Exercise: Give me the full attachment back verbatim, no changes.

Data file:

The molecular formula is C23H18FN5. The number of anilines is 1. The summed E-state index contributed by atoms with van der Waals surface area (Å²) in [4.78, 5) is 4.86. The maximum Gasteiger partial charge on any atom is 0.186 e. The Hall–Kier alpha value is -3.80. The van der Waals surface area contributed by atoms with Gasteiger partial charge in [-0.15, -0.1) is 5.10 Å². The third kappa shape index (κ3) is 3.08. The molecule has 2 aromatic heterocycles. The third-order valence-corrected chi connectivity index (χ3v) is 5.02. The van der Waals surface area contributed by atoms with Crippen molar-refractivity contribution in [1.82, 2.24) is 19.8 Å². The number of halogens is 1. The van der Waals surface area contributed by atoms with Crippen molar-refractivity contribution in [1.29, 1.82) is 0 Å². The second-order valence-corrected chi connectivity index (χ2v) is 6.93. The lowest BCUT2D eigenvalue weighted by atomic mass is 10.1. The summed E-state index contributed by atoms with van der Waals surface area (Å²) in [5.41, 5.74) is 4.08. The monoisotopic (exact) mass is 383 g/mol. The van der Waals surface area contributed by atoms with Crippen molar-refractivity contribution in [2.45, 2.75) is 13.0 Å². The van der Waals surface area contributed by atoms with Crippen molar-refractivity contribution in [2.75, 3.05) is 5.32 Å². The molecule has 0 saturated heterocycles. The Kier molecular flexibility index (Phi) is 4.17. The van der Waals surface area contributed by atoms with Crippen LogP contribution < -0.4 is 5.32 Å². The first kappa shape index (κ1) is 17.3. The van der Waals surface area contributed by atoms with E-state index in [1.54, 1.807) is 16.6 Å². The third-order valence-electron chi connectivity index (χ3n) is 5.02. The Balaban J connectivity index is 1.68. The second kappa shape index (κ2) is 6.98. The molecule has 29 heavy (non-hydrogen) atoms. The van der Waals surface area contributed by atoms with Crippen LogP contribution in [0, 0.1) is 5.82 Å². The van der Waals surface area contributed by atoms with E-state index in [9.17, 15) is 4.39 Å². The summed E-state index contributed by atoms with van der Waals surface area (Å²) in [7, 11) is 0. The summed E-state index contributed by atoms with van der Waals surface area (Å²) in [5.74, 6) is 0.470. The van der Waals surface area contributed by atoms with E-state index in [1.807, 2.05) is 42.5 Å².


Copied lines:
The molecular formula is C23H18FN5. The number of anilines is 1. The summed E-state index contributed by atoms with van der Waals surface area (Å²) in [4.78, 5) is 4.86. The maximum Gasteiger partial charge on any atom is 0.186 e. The Hall–Kier alpha value is -3.80. The van der Waals surface area contributed by atoms with Gasteiger partial charge in [-0.15, -0.1) is 5.10 Å². The third kappa shape index (κ3) is 3.08. The molecule has 2 aromatic heterocycles. The third-order valence-corrected chi connectivity index (χ3v) is 5.02. The van der Waals surface area contributed by atoms with Crippen molar-refractivity contribution in [1.82, 2.24) is 19.8 Å². The number of halogens is 1. The van der Waals surface area contributed by atoms with Crippen molar-refractivity contribution in [1.29, 1.82) is 0 Å². The second-order valence-corrected chi connectivity index (χ2v) is 6.93. The lowest BCUT2D eigenvalue weighted by atomic mass is 10.1. The summed E-state index contributed by atoms with van der Waals surface area (Å²) in [5.41, 5.74) is 4.08. The monoisotopic (exact) mass is 383 g/mol. The van der Waals surface area contributed by atoms with Crippen molar-refractivity contribution in [2.45, 2.75) is 13.0 Å². The van der Waals surface area contributed by atoms with Crippen molar-refractivity contribution in [2.75, 3.05) is 5.32 Å². The molecule has 0 saturated heterocycles. The Kier molecular flexibility index (Phi) is 4.17. The van der Waals surface area contributed by atoms with Crippen LogP contribution < -0.4 is 5.32 Å². The first kappa shape index (κ1) is 17.3. The van der Waals surface area contributed by atoms with E-state index in [1.54, 1.807) is 16.6 Å². The third-order valence-electron chi connectivity index (χ3n) is 5.02. The Balaban J connectivity index is 1.68. The second kappa shape index (κ2) is 6.98. The molecule has 29 heavy (non-hydrogen) atoms. The van der Waals surface area contributed by atoms with Crippen LogP contribution in [0, 0.1) is 5.82 Å². The van der Waals surface area contributed by atoms with E-state index in [9.17, 15) is 4.39 Å². The summed E-state index contributed by atoms with van der Waals surface area (Å²) in [7, 11) is 0. The summed E-state index contributed by atoms with van der Waals surface area (Å²) in [5.74, 6) is 0.470. The van der Waals surface area contributed by atoms with E-state index in [1.807, 2.05) is 42.5 Å².